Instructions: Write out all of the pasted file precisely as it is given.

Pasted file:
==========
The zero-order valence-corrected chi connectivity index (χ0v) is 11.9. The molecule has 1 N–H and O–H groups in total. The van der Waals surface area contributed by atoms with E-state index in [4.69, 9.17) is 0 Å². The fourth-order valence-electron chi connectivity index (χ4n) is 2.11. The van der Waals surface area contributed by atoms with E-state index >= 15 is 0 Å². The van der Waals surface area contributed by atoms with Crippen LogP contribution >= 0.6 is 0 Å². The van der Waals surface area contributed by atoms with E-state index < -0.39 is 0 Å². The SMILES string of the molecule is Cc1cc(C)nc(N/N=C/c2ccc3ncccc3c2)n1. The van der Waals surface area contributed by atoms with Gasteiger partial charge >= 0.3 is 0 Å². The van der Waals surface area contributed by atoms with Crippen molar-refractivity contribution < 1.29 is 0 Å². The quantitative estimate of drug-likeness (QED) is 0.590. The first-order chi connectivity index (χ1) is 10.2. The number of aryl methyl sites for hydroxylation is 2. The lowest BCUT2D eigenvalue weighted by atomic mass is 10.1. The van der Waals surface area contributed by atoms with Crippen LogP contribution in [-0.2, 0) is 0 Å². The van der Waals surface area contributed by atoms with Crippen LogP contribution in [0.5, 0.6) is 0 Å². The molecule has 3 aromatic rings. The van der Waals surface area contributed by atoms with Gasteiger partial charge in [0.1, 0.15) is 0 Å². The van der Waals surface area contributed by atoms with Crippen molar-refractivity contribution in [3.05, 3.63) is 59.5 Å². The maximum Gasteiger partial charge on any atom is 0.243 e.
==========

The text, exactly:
The zero-order valence-corrected chi connectivity index (χ0v) is 11.9. The molecule has 1 N–H and O–H groups in total. The van der Waals surface area contributed by atoms with E-state index in [4.69, 9.17) is 0 Å². The fourth-order valence-electron chi connectivity index (χ4n) is 2.11. The van der Waals surface area contributed by atoms with E-state index >= 15 is 0 Å². The van der Waals surface area contributed by atoms with Crippen LogP contribution >= 0.6 is 0 Å². The van der Waals surface area contributed by atoms with E-state index < -0.39 is 0 Å². The SMILES string of the molecule is Cc1cc(C)nc(N/N=C/c2ccc3ncccc3c2)n1. The van der Waals surface area contributed by atoms with Gasteiger partial charge >= 0.3 is 0 Å². The van der Waals surface area contributed by atoms with Crippen molar-refractivity contribution < 1.29 is 0 Å². The quantitative estimate of drug-likeness (QED) is 0.590. The first-order chi connectivity index (χ1) is 10.2. The number of aryl methyl sites for hydroxylation is 2. The lowest BCUT2D eigenvalue weighted by atomic mass is 10.1. The van der Waals surface area contributed by atoms with Crippen LogP contribution in [-0.2, 0) is 0 Å². The van der Waals surface area contributed by atoms with Crippen LogP contribution in [0.5, 0.6) is 0 Å². The molecule has 3 aromatic rings. The van der Waals surface area contributed by atoms with Gasteiger partial charge in [0.1, 0.15) is 0 Å². The van der Waals surface area contributed by atoms with Crippen molar-refractivity contribution in [3.05, 3.63) is 59.5 Å². The maximum Gasteiger partial charge on any atom is 0.243 e.